June 3, 2020
Our world is undoubtedly ailing. We are facing great upheaval in our society. One that I pray and hope yields a world of justice, inclusion, and promise for all.
This afternoon I received word that protests would possibly be coming to our corner of La Jolla. I drove around the Village and saw several businesses already boarded up, a heavy police presence, and the arrival of what looked like some protestors. To be safe, I cleared my office of all things that are important and made sure all the doors of the church were securely locked.
I found some paper and a marker and I quickly wrote out a sign for the church with a truth that I wanted anyone who comes into La Jolla tonight and in the coming days to see. It says, “Jesus was a person of color. We stand on the side of love. This means: Black Lives Matter.” Let me be clear: Black Lives Matter. Full stop.
Let me tell you what this means.
It does not mean that we don’t value our law enforcement. It does not mean that black lives are more precious than other lives. Yes, all lives matter. This is true. But this statement is not helpful or appropriate right now. No one has ever doubted the value of white lives. White mothers do not live in fear that their children will not return home to them. Our society has been constructed in such a way that those of us with fair skin have been afforded a safety, security, and privilege that it simply not a reality for people of color.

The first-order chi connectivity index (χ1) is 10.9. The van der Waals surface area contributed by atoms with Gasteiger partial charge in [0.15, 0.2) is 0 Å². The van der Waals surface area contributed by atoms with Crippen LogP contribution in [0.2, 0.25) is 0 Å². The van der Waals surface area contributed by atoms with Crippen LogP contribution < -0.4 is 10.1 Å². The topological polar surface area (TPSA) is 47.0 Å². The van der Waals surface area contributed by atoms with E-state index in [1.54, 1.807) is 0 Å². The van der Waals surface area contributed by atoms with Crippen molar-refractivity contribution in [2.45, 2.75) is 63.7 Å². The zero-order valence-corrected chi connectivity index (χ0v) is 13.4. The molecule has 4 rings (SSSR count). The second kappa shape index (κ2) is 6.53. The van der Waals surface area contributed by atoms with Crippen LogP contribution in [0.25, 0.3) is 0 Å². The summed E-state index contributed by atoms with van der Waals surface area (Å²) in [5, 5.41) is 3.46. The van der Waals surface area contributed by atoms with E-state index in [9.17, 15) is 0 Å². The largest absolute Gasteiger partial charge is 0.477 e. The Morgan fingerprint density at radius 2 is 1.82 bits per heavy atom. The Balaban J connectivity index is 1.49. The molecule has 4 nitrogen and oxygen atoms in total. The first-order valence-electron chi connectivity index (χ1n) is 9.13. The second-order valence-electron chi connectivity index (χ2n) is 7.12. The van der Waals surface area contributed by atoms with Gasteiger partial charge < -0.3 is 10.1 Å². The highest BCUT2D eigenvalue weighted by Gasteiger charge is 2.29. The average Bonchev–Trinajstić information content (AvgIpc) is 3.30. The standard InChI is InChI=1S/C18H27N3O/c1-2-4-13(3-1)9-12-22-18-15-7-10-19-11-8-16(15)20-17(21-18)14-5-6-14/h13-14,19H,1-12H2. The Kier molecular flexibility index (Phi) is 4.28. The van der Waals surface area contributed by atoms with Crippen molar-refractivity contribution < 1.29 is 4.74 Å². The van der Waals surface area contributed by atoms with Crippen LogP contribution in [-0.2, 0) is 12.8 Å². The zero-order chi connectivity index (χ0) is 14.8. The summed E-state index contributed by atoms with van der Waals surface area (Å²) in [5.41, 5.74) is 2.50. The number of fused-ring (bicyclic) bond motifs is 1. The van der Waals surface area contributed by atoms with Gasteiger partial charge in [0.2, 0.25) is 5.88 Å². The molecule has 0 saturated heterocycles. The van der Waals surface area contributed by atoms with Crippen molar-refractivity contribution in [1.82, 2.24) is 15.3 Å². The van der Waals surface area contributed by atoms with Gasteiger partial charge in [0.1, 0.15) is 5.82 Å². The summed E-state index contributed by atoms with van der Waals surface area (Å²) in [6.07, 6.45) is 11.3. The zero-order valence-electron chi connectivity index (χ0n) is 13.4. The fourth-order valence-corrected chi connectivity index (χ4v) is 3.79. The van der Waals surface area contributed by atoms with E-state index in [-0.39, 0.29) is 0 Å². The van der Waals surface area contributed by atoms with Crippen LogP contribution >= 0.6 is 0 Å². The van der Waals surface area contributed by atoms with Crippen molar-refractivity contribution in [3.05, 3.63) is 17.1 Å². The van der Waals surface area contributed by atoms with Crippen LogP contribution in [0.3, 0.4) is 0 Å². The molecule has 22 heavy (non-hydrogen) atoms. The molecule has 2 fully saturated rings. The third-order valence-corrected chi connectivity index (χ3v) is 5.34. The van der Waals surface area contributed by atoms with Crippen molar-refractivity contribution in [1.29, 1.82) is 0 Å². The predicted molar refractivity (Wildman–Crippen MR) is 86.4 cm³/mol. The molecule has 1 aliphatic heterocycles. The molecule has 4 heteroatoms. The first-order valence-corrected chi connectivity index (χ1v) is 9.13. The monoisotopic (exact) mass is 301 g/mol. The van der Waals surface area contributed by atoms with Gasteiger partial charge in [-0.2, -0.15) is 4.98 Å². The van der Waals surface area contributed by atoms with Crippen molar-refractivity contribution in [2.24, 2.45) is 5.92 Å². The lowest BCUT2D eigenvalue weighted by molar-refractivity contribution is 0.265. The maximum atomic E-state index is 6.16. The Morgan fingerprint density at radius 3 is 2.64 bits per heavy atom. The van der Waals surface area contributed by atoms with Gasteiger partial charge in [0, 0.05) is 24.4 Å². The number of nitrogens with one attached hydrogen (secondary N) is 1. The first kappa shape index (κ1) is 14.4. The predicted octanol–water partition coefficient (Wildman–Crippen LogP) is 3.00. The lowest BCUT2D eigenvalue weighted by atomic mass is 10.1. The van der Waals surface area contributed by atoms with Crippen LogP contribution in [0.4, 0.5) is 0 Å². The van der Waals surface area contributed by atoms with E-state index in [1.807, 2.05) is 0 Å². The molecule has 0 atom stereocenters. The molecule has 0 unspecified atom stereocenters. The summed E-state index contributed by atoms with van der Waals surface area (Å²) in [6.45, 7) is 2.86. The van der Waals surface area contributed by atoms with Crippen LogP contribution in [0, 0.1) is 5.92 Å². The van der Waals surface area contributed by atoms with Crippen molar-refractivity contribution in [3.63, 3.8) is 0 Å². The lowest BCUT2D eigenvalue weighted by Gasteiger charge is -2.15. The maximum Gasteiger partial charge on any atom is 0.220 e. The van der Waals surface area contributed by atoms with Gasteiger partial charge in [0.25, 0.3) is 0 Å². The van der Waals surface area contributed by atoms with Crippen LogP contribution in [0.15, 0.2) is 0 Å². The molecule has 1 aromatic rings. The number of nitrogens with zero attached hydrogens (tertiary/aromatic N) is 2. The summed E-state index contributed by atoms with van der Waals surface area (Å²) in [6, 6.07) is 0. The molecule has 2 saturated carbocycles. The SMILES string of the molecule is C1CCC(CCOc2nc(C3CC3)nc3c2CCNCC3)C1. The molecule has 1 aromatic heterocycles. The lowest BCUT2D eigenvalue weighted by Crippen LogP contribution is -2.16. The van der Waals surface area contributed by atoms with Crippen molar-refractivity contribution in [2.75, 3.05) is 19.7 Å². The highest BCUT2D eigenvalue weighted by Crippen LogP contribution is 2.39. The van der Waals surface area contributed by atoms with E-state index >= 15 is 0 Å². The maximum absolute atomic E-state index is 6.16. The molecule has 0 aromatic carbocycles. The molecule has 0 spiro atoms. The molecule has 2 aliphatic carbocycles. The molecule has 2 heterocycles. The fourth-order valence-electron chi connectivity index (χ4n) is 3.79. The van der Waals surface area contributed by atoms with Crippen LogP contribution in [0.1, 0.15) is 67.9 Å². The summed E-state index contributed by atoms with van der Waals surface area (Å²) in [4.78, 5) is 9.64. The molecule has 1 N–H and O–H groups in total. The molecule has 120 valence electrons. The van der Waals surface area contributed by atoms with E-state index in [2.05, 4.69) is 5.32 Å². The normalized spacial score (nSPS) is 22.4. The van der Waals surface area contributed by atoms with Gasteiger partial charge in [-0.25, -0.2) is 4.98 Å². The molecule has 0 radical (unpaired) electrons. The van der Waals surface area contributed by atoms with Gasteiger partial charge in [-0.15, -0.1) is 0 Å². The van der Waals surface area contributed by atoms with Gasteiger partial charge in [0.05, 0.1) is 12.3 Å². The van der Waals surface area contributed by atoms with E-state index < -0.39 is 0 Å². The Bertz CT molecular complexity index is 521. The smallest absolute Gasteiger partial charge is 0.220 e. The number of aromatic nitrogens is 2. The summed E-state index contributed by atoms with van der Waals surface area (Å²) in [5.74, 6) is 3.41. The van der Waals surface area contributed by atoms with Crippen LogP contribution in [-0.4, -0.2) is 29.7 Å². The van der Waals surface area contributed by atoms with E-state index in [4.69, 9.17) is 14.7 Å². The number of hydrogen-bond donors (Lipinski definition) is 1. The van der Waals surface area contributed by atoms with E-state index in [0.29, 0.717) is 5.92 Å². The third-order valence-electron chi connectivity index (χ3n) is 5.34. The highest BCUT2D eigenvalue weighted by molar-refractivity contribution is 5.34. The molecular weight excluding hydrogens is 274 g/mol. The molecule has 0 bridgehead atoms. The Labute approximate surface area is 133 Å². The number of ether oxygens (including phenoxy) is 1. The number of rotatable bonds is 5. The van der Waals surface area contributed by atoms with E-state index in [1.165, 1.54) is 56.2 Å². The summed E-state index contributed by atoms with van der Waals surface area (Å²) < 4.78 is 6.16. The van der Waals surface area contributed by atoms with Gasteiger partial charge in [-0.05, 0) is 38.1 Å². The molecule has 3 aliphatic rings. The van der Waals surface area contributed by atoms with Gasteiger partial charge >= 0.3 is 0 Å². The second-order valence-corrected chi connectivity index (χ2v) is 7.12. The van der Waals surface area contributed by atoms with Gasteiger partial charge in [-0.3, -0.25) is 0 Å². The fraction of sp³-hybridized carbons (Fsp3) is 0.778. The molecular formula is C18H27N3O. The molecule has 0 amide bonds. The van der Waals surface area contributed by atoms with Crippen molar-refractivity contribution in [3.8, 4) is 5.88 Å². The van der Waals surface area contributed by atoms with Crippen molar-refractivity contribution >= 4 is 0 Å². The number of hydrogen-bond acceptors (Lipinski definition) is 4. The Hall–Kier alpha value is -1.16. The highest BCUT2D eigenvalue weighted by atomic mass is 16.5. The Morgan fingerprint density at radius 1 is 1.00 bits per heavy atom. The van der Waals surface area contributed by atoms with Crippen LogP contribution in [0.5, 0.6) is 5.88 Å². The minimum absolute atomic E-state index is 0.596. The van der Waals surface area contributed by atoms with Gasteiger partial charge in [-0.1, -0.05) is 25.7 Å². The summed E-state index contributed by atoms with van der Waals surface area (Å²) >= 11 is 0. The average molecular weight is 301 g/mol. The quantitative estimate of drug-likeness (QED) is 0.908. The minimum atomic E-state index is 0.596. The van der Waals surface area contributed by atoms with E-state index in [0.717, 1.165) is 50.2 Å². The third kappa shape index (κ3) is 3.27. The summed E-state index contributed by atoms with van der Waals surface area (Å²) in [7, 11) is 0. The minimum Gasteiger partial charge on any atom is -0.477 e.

It is also true that our church sits in a community that has been shaped by this bias. Several of La Jolla’s housing/zoning ordinances are the product of engineering a community for some, while keeping others out. Today, we contend with this legacy and we work to heal. We work to listen. We pray that we might grow and that we build a society where all of God’s children might flourish.
Let me also be clear. We are a church that has been shaped by people who have served in law enforcement. Those people dedicated their careers to healing. I believe that the law enforcement personnel who have been affiliated with our church, past and present, are a balm of healing. We must not forget that in a world that likes to reduce things to simple categories of “us versus them” it is never that simple. Our faith is one of complexity. These truths can stand side-by-side: Black Lives Matter and the thin blue line that runs through the hearts of most of our law enforcement community is one that we know strives to be justice seeking. The reality is, we can all do better. We are all a work in progress.
COVID-19 and Church Closure
A message from Reverend Tim Seery
March 12, 2020
Dear CCLJ Family,